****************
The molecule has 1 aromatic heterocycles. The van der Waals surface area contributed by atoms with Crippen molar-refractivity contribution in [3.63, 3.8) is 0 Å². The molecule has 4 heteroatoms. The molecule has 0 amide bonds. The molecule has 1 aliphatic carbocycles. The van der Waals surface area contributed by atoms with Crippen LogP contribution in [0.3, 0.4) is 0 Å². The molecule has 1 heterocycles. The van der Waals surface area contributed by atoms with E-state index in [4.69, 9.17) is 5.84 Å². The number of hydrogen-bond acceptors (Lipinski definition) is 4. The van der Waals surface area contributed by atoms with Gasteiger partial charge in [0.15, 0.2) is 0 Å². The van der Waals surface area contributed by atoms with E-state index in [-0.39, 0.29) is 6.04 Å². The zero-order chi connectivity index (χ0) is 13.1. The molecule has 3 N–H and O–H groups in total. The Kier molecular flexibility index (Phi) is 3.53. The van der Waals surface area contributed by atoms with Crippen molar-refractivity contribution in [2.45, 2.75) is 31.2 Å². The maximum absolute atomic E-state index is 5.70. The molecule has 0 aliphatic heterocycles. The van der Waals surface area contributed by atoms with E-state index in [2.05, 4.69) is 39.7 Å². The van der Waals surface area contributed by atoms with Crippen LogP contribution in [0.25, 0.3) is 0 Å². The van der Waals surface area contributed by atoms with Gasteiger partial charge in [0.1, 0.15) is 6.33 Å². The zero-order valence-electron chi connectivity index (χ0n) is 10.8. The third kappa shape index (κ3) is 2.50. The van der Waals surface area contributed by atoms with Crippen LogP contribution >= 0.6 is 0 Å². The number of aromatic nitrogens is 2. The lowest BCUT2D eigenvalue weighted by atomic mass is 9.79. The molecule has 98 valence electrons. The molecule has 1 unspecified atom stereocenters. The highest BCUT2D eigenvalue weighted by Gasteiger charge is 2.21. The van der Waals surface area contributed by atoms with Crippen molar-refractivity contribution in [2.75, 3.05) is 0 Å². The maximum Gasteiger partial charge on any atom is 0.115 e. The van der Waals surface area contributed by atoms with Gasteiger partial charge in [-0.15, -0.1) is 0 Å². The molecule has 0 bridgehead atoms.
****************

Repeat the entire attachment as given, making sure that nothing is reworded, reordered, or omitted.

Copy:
The molecule has 1 aromatic heterocycles. The van der Waals surface area contributed by atoms with Crippen molar-refractivity contribution in [3.63, 3.8) is 0 Å². The molecule has 4 heteroatoms. The molecule has 0 amide bonds. The molecule has 1 aliphatic carbocycles. The van der Waals surface area contributed by atoms with Crippen LogP contribution in [0.3, 0.4) is 0 Å². The molecule has 1 heterocycles. The van der Waals surface area contributed by atoms with E-state index in [4.69, 9.17) is 5.84 Å². The number of hydrogen-bond acceptors (Lipinski definition) is 4. The van der Waals surface area contributed by atoms with Gasteiger partial charge in [0.15, 0.2) is 0 Å². The van der Waals surface area contributed by atoms with E-state index in [-0.39, 0.29) is 6.04 Å². The zero-order chi connectivity index (χ0) is 13.1. The molecule has 3 N–H and O–H groups in total. The Kier molecular flexibility index (Phi) is 3.53. The van der Waals surface area contributed by atoms with Crippen molar-refractivity contribution in [2.45, 2.75) is 31.2 Å². The maximum absolute atomic E-state index is 5.70. The molecule has 0 aliphatic heterocycles. The van der Waals surface area contributed by atoms with E-state index in [2.05, 4.69) is 39.7 Å². The van der Waals surface area contributed by atoms with Crippen LogP contribution in [0.25, 0.3) is 0 Å². The van der Waals surface area contributed by atoms with Gasteiger partial charge in [0.1, 0.15) is 6.33 Å². The zero-order valence-electron chi connectivity index (χ0n) is 10.8. The third kappa shape index (κ3) is 2.50. The van der Waals surface area contributed by atoms with Crippen LogP contribution >= 0.6 is 0 Å². The number of aromatic nitrogens is 2. The lowest BCUT2D eigenvalue weighted by atomic mass is 9.79. The molecule has 98 valence electrons. The molecule has 1 unspecified atom stereocenters. The highest BCUT2D eigenvalue weighted by Gasteiger charge is 2.21. The van der Waals surface area contributed by atoms with Crippen molar-refractivity contribution in [2.75, 3.05) is 0 Å². The maximum Gasteiger partial charge on any atom is 0.115 e. The van der Waals surface area contributed by atoms with Gasteiger partial charge in [-0.15, -0.1) is 0 Å². The molecule has 0 bridgehead atoms.